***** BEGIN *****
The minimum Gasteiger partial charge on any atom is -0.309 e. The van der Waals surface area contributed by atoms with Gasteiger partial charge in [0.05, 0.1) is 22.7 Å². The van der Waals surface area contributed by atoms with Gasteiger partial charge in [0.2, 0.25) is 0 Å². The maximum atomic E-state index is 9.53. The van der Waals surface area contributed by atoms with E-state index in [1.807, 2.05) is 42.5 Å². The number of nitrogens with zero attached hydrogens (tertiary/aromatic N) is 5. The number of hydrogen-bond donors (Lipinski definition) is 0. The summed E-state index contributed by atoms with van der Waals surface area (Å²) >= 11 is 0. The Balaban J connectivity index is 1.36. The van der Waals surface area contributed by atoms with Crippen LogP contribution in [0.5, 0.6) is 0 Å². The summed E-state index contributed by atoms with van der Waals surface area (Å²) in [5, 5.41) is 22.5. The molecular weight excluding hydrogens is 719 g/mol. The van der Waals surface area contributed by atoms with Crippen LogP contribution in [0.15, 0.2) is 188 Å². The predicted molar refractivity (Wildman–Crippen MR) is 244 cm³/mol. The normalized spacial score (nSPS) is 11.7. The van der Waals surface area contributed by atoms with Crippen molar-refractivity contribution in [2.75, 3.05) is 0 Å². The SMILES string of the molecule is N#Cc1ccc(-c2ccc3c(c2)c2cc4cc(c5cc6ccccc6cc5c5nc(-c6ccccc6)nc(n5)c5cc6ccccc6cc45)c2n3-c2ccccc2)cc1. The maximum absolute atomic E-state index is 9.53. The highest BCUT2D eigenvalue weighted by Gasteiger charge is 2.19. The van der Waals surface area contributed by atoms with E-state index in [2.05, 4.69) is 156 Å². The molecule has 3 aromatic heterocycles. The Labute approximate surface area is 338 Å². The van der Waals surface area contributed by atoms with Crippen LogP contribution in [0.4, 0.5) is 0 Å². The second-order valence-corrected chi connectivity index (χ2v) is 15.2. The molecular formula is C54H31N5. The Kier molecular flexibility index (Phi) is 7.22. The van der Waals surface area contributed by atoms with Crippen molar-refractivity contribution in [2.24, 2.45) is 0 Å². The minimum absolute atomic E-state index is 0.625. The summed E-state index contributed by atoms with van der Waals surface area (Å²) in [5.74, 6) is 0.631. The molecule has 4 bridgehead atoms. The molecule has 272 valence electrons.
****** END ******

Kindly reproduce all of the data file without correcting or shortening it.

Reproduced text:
The minimum Gasteiger partial charge on any atom is -0.309 e. The van der Waals surface area contributed by atoms with Gasteiger partial charge in [0.05, 0.1) is 22.7 Å². The van der Waals surface area contributed by atoms with Gasteiger partial charge in [0.2, 0.25) is 0 Å². The maximum atomic E-state index is 9.53. The van der Waals surface area contributed by atoms with E-state index in [1.807, 2.05) is 42.5 Å². The number of nitrogens with zero attached hydrogens (tertiary/aromatic N) is 5. The number of hydrogen-bond donors (Lipinski definition) is 0. The summed E-state index contributed by atoms with van der Waals surface area (Å²) >= 11 is 0. The Balaban J connectivity index is 1.36. The van der Waals surface area contributed by atoms with Crippen LogP contribution in [0.5, 0.6) is 0 Å². The summed E-state index contributed by atoms with van der Waals surface area (Å²) in [5, 5.41) is 22.5. The molecular weight excluding hydrogens is 719 g/mol. The van der Waals surface area contributed by atoms with Crippen LogP contribution in [0.15, 0.2) is 188 Å². The predicted molar refractivity (Wildman–Crippen MR) is 244 cm³/mol. The normalized spacial score (nSPS) is 11.7. The van der Waals surface area contributed by atoms with Crippen molar-refractivity contribution in [2.75, 3.05) is 0 Å². The SMILES string of the molecule is N#Cc1ccc(-c2ccc3c(c2)c2cc4cc(c5cc6ccccc6cc5c5nc(-c6ccccc6)nc(n5)c5cc6ccccc6cc45)c2n3-c2ccccc2)cc1. The maximum absolute atomic E-state index is 9.53. The highest BCUT2D eigenvalue weighted by Gasteiger charge is 2.19. The van der Waals surface area contributed by atoms with E-state index in [2.05, 4.69) is 156 Å². The molecule has 3 aromatic heterocycles. The Labute approximate surface area is 338 Å². The van der Waals surface area contributed by atoms with Crippen LogP contribution in [0.4, 0.5) is 0 Å². The second-order valence-corrected chi connectivity index (χ2v) is 15.2. The molecular formula is C54H31N5. The Kier molecular flexibility index (Phi) is 7.22. The van der Waals surface area contributed by atoms with Crippen molar-refractivity contribution in [2.24, 2.45) is 0 Å². The minimum absolute atomic E-state index is 0.625. The summed E-state index contributed by atoms with van der Waals surface area (Å²) in [5.74, 6) is 0.631. The molecule has 4 bridgehead atoms. The molecule has 272 valence electrons.